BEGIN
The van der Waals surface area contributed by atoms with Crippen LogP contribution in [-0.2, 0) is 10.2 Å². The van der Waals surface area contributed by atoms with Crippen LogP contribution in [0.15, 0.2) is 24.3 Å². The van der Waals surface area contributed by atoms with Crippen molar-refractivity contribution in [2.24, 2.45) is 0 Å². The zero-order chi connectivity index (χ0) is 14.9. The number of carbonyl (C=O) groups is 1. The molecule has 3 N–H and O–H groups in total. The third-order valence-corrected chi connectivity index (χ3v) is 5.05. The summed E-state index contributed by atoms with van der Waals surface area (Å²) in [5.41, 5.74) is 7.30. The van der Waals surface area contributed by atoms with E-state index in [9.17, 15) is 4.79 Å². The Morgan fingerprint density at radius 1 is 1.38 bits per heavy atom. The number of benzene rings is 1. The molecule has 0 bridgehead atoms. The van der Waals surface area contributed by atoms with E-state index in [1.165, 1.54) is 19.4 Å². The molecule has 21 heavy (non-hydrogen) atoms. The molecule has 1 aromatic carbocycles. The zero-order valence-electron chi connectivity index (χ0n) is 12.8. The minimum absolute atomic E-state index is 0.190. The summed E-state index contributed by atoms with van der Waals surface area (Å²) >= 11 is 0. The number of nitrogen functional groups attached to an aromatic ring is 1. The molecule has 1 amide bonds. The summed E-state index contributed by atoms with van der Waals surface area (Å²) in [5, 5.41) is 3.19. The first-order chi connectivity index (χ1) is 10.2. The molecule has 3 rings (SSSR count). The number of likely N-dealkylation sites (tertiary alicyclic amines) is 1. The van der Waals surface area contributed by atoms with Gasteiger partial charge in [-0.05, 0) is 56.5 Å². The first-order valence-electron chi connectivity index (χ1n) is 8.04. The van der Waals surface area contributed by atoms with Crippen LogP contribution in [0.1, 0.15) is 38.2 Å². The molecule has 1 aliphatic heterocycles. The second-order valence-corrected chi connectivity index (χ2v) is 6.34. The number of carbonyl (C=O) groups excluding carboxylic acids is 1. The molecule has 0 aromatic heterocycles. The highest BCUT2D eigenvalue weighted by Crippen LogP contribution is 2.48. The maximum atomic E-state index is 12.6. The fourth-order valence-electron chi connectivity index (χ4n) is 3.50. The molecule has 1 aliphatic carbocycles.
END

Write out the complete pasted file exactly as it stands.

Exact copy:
The van der Waals surface area contributed by atoms with Crippen LogP contribution in [-0.2, 0) is 10.2 Å². The van der Waals surface area contributed by atoms with Crippen LogP contribution in [0.15, 0.2) is 24.3 Å². The van der Waals surface area contributed by atoms with Crippen molar-refractivity contribution in [2.24, 2.45) is 0 Å². The zero-order chi connectivity index (χ0) is 14.9. The number of carbonyl (C=O) groups is 1. The molecule has 3 N–H and O–H groups in total. The third-order valence-corrected chi connectivity index (χ3v) is 5.05. The summed E-state index contributed by atoms with van der Waals surface area (Å²) in [5.41, 5.74) is 7.30. The van der Waals surface area contributed by atoms with E-state index in [9.17, 15) is 4.79 Å². The Morgan fingerprint density at radius 1 is 1.38 bits per heavy atom. The number of benzene rings is 1. The molecule has 0 bridgehead atoms. The van der Waals surface area contributed by atoms with E-state index in [1.165, 1.54) is 19.4 Å². The molecule has 21 heavy (non-hydrogen) atoms. The molecule has 1 aromatic carbocycles. The zero-order valence-electron chi connectivity index (χ0n) is 12.8. The minimum absolute atomic E-state index is 0.190. The summed E-state index contributed by atoms with van der Waals surface area (Å²) >= 11 is 0. The number of nitrogen functional groups attached to an aromatic ring is 1. The molecule has 1 amide bonds. The summed E-state index contributed by atoms with van der Waals surface area (Å²) in [5, 5.41) is 3.19. The first-order chi connectivity index (χ1) is 10.2. The molecule has 3 rings (SSSR count). The number of likely N-dealkylation sites (tertiary alicyclic amines) is 1. The van der Waals surface area contributed by atoms with Gasteiger partial charge in [-0.05, 0) is 56.5 Å². The first-order valence-electron chi connectivity index (χ1n) is 8.04. The van der Waals surface area contributed by atoms with Crippen LogP contribution in [0.1, 0.15) is 38.2 Å². The molecule has 1 aliphatic heterocycles. The second-order valence-corrected chi connectivity index (χ2v) is 6.34. The number of carbonyl (C=O) groups excluding carboxylic acids is 1. The molecule has 0 aromatic heterocycles. The highest BCUT2D eigenvalue weighted by Crippen LogP contribution is 2.48. The maximum atomic E-state index is 12.6. The fourth-order valence-electron chi connectivity index (χ4n) is 3.50. The molecule has 1 aliphatic carbocycles.